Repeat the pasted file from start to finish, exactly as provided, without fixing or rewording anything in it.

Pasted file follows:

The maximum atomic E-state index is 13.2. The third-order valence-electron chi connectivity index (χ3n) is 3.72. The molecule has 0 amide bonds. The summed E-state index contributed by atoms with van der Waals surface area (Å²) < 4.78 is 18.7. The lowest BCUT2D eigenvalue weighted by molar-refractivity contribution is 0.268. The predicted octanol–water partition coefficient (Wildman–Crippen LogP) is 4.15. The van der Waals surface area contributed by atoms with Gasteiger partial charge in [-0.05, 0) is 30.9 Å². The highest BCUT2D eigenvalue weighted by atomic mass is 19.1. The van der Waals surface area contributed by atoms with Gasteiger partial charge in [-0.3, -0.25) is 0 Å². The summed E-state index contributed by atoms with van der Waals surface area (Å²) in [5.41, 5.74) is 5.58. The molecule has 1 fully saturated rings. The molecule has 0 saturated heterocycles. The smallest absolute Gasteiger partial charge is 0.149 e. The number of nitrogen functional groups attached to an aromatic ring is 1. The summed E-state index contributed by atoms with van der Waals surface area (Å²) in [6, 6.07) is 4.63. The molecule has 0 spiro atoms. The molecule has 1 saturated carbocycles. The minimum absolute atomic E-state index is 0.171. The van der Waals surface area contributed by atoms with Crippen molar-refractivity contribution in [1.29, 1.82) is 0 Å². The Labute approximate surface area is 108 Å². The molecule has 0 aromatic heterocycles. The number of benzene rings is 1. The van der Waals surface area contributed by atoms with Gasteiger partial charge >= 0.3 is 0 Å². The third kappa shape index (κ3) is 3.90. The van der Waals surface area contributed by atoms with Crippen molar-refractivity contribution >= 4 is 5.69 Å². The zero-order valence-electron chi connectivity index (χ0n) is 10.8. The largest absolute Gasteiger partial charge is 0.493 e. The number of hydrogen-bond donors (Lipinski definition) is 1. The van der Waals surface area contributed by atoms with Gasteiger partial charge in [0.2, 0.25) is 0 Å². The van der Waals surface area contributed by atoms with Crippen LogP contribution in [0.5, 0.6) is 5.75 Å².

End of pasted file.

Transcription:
The maximum atomic E-state index is 13.2. The third-order valence-electron chi connectivity index (χ3n) is 3.72. The molecule has 0 amide bonds. The summed E-state index contributed by atoms with van der Waals surface area (Å²) < 4.78 is 18.7. The lowest BCUT2D eigenvalue weighted by molar-refractivity contribution is 0.268. The predicted octanol–water partition coefficient (Wildman–Crippen LogP) is 4.15. The van der Waals surface area contributed by atoms with Gasteiger partial charge in [-0.05, 0) is 30.9 Å². The highest BCUT2D eigenvalue weighted by atomic mass is 19.1. The van der Waals surface area contributed by atoms with Gasteiger partial charge in [-0.3, -0.25) is 0 Å². The summed E-state index contributed by atoms with van der Waals surface area (Å²) in [5.41, 5.74) is 5.58. The molecule has 1 fully saturated rings. The molecule has 0 saturated heterocycles. The smallest absolute Gasteiger partial charge is 0.149 e. The number of nitrogen functional groups attached to an aromatic ring is 1. The summed E-state index contributed by atoms with van der Waals surface area (Å²) in [6, 6.07) is 4.63. The molecule has 0 spiro atoms. The molecule has 1 saturated carbocycles. The minimum absolute atomic E-state index is 0.171. The van der Waals surface area contributed by atoms with Crippen molar-refractivity contribution in [1.29, 1.82) is 0 Å². The Labute approximate surface area is 108 Å². The molecule has 0 aromatic heterocycles. The number of benzene rings is 1. The van der Waals surface area contributed by atoms with Gasteiger partial charge >= 0.3 is 0 Å². The third kappa shape index (κ3) is 3.90. The van der Waals surface area contributed by atoms with Crippen molar-refractivity contribution >= 4 is 5.69 Å². The zero-order valence-electron chi connectivity index (χ0n) is 10.8. The largest absolute Gasteiger partial charge is 0.493 e. The number of hydrogen-bond donors (Lipinski definition) is 1. The van der Waals surface area contributed by atoms with Gasteiger partial charge in [0.2, 0.25) is 0 Å². The van der Waals surface area contributed by atoms with Crippen LogP contribution in [0.5, 0.6) is 5.75 Å².